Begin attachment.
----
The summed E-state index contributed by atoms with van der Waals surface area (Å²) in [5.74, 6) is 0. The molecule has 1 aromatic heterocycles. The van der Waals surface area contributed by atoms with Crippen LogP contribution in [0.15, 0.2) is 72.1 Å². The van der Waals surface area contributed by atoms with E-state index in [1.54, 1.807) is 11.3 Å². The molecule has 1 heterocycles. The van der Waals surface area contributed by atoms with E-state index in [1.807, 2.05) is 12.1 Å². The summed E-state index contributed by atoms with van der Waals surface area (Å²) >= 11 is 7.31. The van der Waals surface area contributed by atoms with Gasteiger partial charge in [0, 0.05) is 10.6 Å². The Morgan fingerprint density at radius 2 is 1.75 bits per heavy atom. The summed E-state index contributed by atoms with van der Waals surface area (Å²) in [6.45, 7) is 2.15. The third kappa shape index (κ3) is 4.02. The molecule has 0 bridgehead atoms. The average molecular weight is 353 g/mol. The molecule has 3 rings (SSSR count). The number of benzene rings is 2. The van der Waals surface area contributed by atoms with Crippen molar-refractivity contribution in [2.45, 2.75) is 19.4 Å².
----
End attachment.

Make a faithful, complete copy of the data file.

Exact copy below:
The summed E-state index contributed by atoms with van der Waals surface area (Å²) in [5.74, 6) is 0. The molecule has 1 aromatic heterocycles. The van der Waals surface area contributed by atoms with Crippen LogP contribution in [0.15, 0.2) is 72.1 Å². The van der Waals surface area contributed by atoms with E-state index in [1.54, 1.807) is 11.3 Å². The molecule has 1 heterocycles. The van der Waals surface area contributed by atoms with E-state index in [1.807, 2.05) is 12.1 Å². The summed E-state index contributed by atoms with van der Waals surface area (Å²) >= 11 is 7.31. The van der Waals surface area contributed by atoms with Gasteiger partial charge in [0, 0.05) is 10.6 Å². The Morgan fingerprint density at radius 2 is 1.75 bits per heavy atom. The summed E-state index contributed by atoms with van der Waals surface area (Å²) in [6.45, 7) is 2.15. The third kappa shape index (κ3) is 4.02. The molecule has 0 bridgehead atoms. The average molecular weight is 353 g/mol. The molecule has 3 rings (SSSR count). The number of benzene rings is 2. The van der Waals surface area contributed by atoms with Crippen molar-refractivity contribution in [2.45, 2.75) is 19.4 Å².